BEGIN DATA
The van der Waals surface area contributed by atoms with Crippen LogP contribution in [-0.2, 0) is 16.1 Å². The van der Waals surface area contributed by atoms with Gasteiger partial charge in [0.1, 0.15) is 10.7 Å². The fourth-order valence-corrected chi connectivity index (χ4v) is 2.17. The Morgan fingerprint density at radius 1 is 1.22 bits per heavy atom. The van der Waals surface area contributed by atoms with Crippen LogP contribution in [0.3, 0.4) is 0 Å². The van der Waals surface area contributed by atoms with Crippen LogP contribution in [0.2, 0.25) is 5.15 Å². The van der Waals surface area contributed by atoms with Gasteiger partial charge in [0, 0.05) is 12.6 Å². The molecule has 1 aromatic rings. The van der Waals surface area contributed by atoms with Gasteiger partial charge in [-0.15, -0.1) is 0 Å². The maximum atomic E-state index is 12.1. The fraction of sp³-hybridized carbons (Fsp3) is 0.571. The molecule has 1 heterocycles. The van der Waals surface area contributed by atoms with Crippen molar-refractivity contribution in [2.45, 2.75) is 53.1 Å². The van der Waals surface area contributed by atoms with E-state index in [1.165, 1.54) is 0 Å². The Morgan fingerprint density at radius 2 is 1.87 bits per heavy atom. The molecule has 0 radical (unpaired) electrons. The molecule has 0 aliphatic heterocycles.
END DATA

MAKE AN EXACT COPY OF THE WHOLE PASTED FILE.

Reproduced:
The van der Waals surface area contributed by atoms with Crippen LogP contribution in [-0.2, 0) is 16.1 Å². The van der Waals surface area contributed by atoms with Gasteiger partial charge in [0.1, 0.15) is 10.7 Å². The fourth-order valence-corrected chi connectivity index (χ4v) is 2.17. The Morgan fingerprint density at radius 1 is 1.22 bits per heavy atom. The van der Waals surface area contributed by atoms with Crippen LogP contribution in [0.3, 0.4) is 0 Å². The van der Waals surface area contributed by atoms with Crippen LogP contribution in [0.2, 0.25) is 5.15 Å². The van der Waals surface area contributed by atoms with Gasteiger partial charge in [0, 0.05) is 12.6 Å². The molecule has 1 aromatic rings. The van der Waals surface area contributed by atoms with Gasteiger partial charge in [-0.15, -0.1) is 0 Å². The maximum atomic E-state index is 12.1. The fraction of sp³-hybridized carbons (Fsp3) is 0.571. The molecule has 1 heterocycles. The van der Waals surface area contributed by atoms with Crippen molar-refractivity contribution in [2.45, 2.75) is 53.1 Å². The van der Waals surface area contributed by atoms with E-state index in [1.165, 1.54) is 0 Å². The Morgan fingerprint density at radius 2 is 1.87 bits per heavy atom. The molecule has 0 radical (unpaired) electrons. The molecule has 0 aliphatic heterocycles.